Some occupations in the UK require that the person be vetted by the Police to make sure that they do not criminal convictions which might mean they are not suitable to do the job. This system is mainly designed to protect vulnerable people like children or elderly people from abuse, but also applies to people who have jobs which involve responsibility for a lot of money or who work in security, Police or the legal profession. In England and Wales, this checking is handled by the Disclosure and Barring Service (DBS) and there are sister organisations in Scotland and Northern Ireland which perform the same function. Getting Disclosure checks done is a standard part of the process, but who pays the fees associated with the application – the applicant or the employer?
The simplest scenario is for people who are volunteering and require to have a DBS or similar check done as part of their role. The key difference between a volunteer and other types of employees is that they are not paid for what they do. They may receive expenses or a contribution towards their travelling costs, but don’t receive wages. Volunteers may make a regular commitment to a certain number of hours per week or month or might volunteer on a more casual basis. Not all volunteers require to be DBS checked as it depends on the role, but any volunteers who do require a DBS check will not have to pay anything for their check to be done.
For other types of role, the most common situation is that the employer shoulders the cost of applying for the DBS check to be done on their prospective employee. The cost of having the check done will depend on the type of certificate being produced. The more detailed type of check, the enhanced disclosure check, costs more than the standard disclosure as it reveals more information. The employer cannot decide which type of disclosure which they want to have done, the type of disclosure will be determined by the role. Employers are not allowed to carry our disclosure checks on staff where the job does not require it. Depending on the type of job, the employer might be happy to allow the staff member start work while they are waiting for the checks to be completed.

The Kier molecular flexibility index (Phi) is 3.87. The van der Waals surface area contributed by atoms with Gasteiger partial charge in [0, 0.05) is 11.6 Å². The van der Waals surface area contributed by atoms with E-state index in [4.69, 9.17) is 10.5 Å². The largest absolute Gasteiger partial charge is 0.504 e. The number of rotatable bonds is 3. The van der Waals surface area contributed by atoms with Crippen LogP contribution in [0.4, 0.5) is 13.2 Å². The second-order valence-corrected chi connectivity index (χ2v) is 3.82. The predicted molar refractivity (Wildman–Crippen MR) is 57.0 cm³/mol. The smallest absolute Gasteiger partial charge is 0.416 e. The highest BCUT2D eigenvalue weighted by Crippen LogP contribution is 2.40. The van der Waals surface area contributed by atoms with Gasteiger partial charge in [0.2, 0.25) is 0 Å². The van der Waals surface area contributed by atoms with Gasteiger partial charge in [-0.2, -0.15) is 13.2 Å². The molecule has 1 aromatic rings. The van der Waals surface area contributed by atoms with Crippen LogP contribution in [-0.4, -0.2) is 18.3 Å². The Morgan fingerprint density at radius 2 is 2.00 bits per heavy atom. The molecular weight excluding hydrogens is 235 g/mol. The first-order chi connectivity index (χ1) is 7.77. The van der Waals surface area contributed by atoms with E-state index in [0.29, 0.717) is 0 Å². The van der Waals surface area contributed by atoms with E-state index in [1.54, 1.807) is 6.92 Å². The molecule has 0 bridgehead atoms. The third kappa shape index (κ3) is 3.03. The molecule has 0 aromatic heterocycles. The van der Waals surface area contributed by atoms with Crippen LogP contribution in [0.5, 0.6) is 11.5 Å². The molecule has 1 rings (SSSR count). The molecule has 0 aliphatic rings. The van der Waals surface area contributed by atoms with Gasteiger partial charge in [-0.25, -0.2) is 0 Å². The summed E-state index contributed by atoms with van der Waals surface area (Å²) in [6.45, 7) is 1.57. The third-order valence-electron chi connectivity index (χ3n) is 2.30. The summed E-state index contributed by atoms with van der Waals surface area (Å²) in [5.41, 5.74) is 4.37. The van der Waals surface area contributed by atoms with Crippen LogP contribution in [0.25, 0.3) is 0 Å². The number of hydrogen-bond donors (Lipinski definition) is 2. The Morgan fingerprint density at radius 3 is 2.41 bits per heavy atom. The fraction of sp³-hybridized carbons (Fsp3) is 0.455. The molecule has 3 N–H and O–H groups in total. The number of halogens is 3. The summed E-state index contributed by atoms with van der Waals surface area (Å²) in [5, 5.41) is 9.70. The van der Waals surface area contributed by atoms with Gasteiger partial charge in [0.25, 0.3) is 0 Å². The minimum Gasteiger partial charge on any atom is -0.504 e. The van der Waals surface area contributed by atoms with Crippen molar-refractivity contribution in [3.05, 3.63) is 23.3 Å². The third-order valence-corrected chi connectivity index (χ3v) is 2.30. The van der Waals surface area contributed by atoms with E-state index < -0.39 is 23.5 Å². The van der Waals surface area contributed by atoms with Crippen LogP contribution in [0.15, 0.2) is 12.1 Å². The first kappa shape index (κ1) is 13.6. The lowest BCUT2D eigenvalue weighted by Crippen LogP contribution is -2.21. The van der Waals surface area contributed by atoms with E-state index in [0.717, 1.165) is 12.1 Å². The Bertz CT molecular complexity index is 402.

Sometimes, a company will ask employees or contractors to pay for their own DBS checks to be done. There is nothing illegal about asking for staff to pay for the checks, and many employers use it as a way of weeding out who is serious about applying for the job. Sometimes employers will also agree with staff that if they work a certain period of time for the company that the costs of the checking will be reimbursed. Employees who are thinking of joining a company which asks them to fund their own DBS checks should ensure that they know how much they will be expected to pay, and preferably get this stated in writing.